Embodiment by Design
“To counter this new move to disembody digital technology and its rhetorics, we must insist on the visuality and materiality of performances in our fields, even when those performances are through words, by affirming that visual representations are powerful and legitimate forms of communication, that embodied visual representation is an essential step toward including the contributions and concerns of those who are disenfranchised by the claim that ‘bodies don’t matter’, and that composing and designing with/in our ‘technological bodies’ is important scholarly work” (p. 66)
In Chapter Three, Delagrange makes two claims: first, that we must be more rhetorical (“attentive to audience, to purpose, and to the specific material exigencies of time and place”) in our approach to digital texts and, second, that visual embodiment in digital texts is one way to do so (p. 104). In regards to the first claim, she speaks to how issues of gender primarily (but race and other markers of difference might apply as well) are ignored if we uncritically accept a notion of texts as “value-neutral” or “immaterial,” as we are often taught to do with digital texts (p. 67). Leading her readers through a history of examples of how texts have been used to make claims about gender roles, she argues that we must be more aware of how such constructions take place in our use of digital media.
Looking specifically at historic anatomical illustrations, an elocution manual from the 1800s, and correspondence and speeches from the abolition movement, she explores how gender has been constructed in the past through images and how behavioral and social practices related to gender have been inscribed and prescribed in these texts. Delagrange critiques the “lack of attention” that has been given by scholars “to the specifically raced and gendered body in cyberspace,” an oversight which she argues is “just the latest move in a long history of pedagogical performances in which the ‘universal’ white, male body stands in/for all bodies” (p. 72). This has been carried out in digital scholarship through claims that media might—according to Enlightenment and Cartesian rationalism—be “disembodied,” “immaterial,” or ethically neutral (p. 102). Such a move is exemplified in the focus on the reductive principles of design that riddle popular textbooks and the persistent notion that somehow form might be separate from content. This approach, Delagrange argues, is deeply arhetorical, and she wonders if digital technology design has not already become so transparent that scholars are not easily able to see the ways in which such reasoning might hinder us. She points out that while, in theory, scholars have “resisted and/or rejected the tendency to conflate the masculine perspective with the human and commercial perspective with the universal,” we must now translate these values into practice and “take the next step toward affirming social, cultural, sexual, and racial differences, and addressing the inequities they entail” (p. 104).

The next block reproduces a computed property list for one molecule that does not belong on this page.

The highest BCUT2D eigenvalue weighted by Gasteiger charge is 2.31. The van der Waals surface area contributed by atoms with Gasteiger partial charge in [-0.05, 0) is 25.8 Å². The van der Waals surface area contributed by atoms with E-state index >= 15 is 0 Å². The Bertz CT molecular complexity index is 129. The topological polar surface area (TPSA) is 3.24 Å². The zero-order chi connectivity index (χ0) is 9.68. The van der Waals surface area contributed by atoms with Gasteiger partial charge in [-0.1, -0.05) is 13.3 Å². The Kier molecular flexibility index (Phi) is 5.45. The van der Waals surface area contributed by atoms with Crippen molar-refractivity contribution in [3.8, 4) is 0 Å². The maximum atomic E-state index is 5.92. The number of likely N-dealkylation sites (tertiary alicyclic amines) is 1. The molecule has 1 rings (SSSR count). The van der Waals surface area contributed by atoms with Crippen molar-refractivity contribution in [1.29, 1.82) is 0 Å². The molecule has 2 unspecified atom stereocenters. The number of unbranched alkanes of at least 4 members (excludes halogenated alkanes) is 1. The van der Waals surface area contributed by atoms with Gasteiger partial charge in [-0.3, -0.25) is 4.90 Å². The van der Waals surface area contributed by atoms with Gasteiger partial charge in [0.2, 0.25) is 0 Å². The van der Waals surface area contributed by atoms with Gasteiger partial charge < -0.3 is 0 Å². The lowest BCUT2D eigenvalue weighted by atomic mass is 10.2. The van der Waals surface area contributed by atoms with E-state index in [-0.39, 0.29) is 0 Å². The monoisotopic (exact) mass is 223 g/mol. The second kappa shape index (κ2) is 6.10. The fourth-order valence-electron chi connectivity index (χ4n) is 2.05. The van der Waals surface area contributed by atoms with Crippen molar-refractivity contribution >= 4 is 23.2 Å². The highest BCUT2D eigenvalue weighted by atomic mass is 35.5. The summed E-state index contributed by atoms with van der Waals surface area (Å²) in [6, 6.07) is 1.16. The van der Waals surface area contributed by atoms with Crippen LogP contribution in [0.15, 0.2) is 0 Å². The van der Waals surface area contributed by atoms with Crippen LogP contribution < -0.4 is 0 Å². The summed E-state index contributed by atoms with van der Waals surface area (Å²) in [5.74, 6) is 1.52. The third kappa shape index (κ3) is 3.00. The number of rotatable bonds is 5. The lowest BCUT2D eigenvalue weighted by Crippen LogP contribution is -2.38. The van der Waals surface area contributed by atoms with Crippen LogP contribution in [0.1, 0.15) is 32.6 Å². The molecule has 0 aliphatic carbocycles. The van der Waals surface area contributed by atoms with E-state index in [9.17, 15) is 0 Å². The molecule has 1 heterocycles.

As a solution, Delagrange suggests a re-valuation of the visual centered on understanding visual texts as embodied and as “a positive and valued form of representation and argument in practice” (p. 104). Specifically, she encourages scholars to promote wonder-based visual rhetoric through creating new media texts and new design guides and through learning to use the technology required to continue to do so and to keep up with the ever-evolving possibilities for creation and scholarship that digital technology offers. Failure to do so, she argues, will result in ignorant perpetuation of the myth that the visual should not be trusted, valued as serious academic work, or used to promote values and make ethical claims.